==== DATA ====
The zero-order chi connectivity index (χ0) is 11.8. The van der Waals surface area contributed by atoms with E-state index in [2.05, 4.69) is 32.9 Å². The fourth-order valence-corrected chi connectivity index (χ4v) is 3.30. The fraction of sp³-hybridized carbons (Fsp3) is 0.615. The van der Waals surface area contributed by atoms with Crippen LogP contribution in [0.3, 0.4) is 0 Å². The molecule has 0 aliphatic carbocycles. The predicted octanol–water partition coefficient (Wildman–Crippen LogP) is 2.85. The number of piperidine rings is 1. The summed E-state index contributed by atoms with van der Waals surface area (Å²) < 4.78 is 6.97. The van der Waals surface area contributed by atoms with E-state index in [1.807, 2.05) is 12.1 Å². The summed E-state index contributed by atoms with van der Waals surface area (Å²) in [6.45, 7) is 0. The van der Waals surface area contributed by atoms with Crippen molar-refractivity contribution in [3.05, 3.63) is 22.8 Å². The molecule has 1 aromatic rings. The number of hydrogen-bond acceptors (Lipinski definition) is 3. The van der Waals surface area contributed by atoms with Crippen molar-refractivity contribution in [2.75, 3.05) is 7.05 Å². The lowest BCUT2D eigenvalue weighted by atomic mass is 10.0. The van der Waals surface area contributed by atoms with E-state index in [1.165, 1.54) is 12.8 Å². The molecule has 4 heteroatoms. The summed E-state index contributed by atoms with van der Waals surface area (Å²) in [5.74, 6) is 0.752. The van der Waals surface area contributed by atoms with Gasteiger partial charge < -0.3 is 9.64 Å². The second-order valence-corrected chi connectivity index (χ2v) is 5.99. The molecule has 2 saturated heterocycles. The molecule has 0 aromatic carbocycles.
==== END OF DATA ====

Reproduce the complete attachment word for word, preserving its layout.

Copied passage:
The zero-order chi connectivity index (χ0) is 11.8. The van der Waals surface area contributed by atoms with E-state index in [2.05, 4.69) is 32.9 Å². The fourth-order valence-corrected chi connectivity index (χ4v) is 3.30. The fraction of sp³-hybridized carbons (Fsp3) is 0.615. The van der Waals surface area contributed by atoms with Crippen LogP contribution in [0.3, 0.4) is 0 Å². The molecule has 0 aliphatic carbocycles. The predicted octanol–water partition coefficient (Wildman–Crippen LogP) is 2.85. The number of piperidine rings is 1. The summed E-state index contributed by atoms with van der Waals surface area (Å²) < 4.78 is 6.97. The van der Waals surface area contributed by atoms with E-state index in [1.807, 2.05) is 12.1 Å². The summed E-state index contributed by atoms with van der Waals surface area (Å²) in [6.45, 7) is 0. The van der Waals surface area contributed by atoms with Crippen molar-refractivity contribution in [3.05, 3.63) is 22.8 Å². The molecule has 1 aromatic rings. The number of hydrogen-bond acceptors (Lipinski definition) is 3. The van der Waals surface area contributed by atoms with Crippen molar-refractivity contribution in [2.75, 3.05) is 7.05 Å². The lowest BCUT2D eigenvalue weighted by atomic mass is 10.0. The van der Waals surface area contributed by atoms with E-state index in [1.165, 1.54) is 12.8 Å². The molecule has 4 heteroatoms. The summed E-state index contributed by atoms with van der Waals surface area (Å²) in [5.74, 6) is 0.752. The van der Waals surface area contributed by atoms with Gasteiger partial charge < -0.3 is 9.64 Å². The second-order valence-corrected chi connectivity index (χ2v) is 5.99. The molecule has 2 saturated heterocycles. The molecule has 0 aromatic carbocycles.